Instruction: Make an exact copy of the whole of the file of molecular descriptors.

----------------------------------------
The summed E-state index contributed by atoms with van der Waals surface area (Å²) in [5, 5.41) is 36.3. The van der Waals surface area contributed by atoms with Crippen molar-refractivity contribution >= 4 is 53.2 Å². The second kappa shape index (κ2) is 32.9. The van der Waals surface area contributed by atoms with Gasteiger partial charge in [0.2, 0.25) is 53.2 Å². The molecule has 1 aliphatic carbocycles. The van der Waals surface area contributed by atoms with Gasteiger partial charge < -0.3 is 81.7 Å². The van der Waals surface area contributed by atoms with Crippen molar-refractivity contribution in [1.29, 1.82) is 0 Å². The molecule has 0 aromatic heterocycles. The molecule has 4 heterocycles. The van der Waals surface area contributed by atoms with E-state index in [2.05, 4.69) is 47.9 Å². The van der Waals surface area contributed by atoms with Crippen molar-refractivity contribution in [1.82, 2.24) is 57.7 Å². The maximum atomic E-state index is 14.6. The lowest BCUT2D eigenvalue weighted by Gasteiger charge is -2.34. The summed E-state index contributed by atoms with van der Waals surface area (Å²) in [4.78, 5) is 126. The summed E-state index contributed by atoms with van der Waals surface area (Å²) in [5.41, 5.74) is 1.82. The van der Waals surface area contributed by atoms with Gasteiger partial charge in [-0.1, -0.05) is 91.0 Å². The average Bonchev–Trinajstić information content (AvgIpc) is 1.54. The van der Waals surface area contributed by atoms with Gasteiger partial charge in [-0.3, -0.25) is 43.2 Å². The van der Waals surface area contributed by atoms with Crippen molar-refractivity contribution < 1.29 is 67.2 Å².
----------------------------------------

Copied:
The summed E-state index contributed by atoms with van der Waals surface area (Å²) in [5, 5.41) is 36.3. The van der Waals surface area contributed by atoms with Crippen molar-refractivity contribution >= 4 is 53.2 Å². The second kappa shape index (κ2) is 32.9. The van der Waals surface area contributed by atoms with Gasteiger partial charge in [0.2, 0.25) is 53.2 Å². The molecule has 1 aliphatic carbocycles. The van der Waals surface area contributed by atoms with Gasteiger partial charge < -0.3 is 81.7 Å². The van der Waals surface area contributed by atoms with Crippen molar-refractivity contribution in [1.29, 1.82) is 0 Å². The molecule has 0 aromatic heterocycles. The molecule has 4 heterocycles. The van der Waals surface area contributed by atoms with E-state index in [2.05, 4.69) is 47.9 Å². The van der Waals surface area contributed by atoms with Crippen molar-refractivity contribution in [1.82, 2.24) is 57.7 Å². The maximum atomic E-state index is 14.6. The lowest BCUT2D eigenvalue weighted by Gasteiger charge is -2.34. The summed E-state index contributed by atoms with van der Waals surface area (Å²) in [4.78, 5) is 126. The summed E-state index contributed by atoms with van der Waals surface area (Å²) in [5.41, 5.74) is 1.82. The van der Waals surface area contributed by atoms with Gasteiger partial charge in [-0.1, -0.05) is 91.0 Å². The average Bonchev–Trinajstić information content (AvgIpc) is 1.54. The van der Waals surface area contributed by atoms with Gasteiger partial charge in [-0.3, -0.25) is 43.2 Å². The van der Waals surface area contributed by atoms with Crippen molar-refractivity contribution < 1.29 is 67.2 Å².